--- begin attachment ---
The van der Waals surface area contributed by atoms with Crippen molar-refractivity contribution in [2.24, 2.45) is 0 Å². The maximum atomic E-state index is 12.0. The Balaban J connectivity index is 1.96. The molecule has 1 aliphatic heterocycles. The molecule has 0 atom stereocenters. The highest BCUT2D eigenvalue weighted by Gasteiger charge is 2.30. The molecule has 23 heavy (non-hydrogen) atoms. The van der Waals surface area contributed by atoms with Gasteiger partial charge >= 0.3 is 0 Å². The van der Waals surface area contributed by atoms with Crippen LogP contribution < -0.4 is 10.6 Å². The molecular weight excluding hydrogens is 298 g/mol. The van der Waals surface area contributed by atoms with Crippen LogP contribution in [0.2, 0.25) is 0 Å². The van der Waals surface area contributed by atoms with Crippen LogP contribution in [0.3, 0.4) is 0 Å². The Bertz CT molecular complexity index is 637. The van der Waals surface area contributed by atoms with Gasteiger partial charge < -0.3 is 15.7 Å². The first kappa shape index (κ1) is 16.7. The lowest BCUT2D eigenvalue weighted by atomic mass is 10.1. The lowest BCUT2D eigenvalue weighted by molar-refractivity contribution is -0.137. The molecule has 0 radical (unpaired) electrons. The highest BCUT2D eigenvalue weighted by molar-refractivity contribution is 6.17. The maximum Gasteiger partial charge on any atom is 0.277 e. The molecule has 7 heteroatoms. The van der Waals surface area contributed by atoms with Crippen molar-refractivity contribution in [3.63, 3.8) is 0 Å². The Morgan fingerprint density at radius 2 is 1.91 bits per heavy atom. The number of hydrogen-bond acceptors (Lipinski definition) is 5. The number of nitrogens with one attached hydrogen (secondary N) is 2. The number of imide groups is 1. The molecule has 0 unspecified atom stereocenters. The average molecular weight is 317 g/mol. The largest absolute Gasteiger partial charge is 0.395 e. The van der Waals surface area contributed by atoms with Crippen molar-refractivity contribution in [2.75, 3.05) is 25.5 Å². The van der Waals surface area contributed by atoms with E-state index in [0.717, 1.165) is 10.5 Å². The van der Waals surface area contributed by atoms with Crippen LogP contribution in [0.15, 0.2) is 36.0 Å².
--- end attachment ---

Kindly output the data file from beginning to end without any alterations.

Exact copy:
The van der Waals surface area contributed by atoms with Crippen molar-refractivity contribution in [2.24, 2.45) is 0 Å². The maximum atomic E-state index is 12.0. The Balaban J connectivity index is 1.96. The molecule has 1 aliphatic heterocycles. The molecule has 0 atom stereocenters. The highest BCUT2D eigenvalue weighted by Gasteiger charge is 2.30. The molecule has 23 heavy (non-hydrogen) atoms. The van der Waals surface area contributed by atoms with Gasteiger partial charge >= 0.3 is 0 Å². The van der Waals surface area contributed by atoms with Crippen LogP contribution < -0.4 is 10.6 Å². The molecular weight excluding hydrogens is 298 g/mol. The van der Waals surface area contributed by atoms with Crippen LogP contribution in [0.2, 0.25) is 0 Å². The van der Waals surface area contributed by atoms with Crippen LogP contribution in [0.3, 0.4) is 0 Å². The Bertz CT molecular complexity index is 637. The van der Waals surface area contributed by atoms with Gasteiger partial charge < -0.3 is 15.7 Å². The first kappa shape index (κ1) is 16.7. The lowest BCUT2D eigenvalue weighted by atomic mass is 10.1. The lowest BCUT2D eigenvalue weighted by molar-refractivity contribution is -0.137. The molecule has 0 radical (unpaired) electrons. The highest BCUT2D eigenvalue weighted by molar-refractivity contribution is 6.17. The maximum Gasteiger partial charge on any atom is 0.277 e. The molecule has 7 heteroatoms. The van der Waals surface area contributed by atoms with Crippen molar-refractivity contribution in [3.63, 3.8) is 0 Å². The Morgan fingerprint density at radius 2 is 1.91 bits per heavy atom. The number of hydrogen-bond acceptors (Lipinski definition) is 5. The number of nitrogens with one attached hydrogen (secondary N) is 2. The number of imide groups is 1. The molecule has 0 unspecified atom stereocenters. The average molecular weight is 317 g/mol. The largest absolute Gasteiger partial charge is 0.395 e. The van der Waals surface area contributed by atoms with Crippen molar-refractivity contribution in [2.75, 3.05) is 25.5 Å². The van der Waals surface area contributed by atoms with E-state index in [0.717, 1.165) is 10.5 Å². The van der Waals surface area contributed by atoms with Crippen LogP contribution in [0.15, 0.2) is 36.0 Å².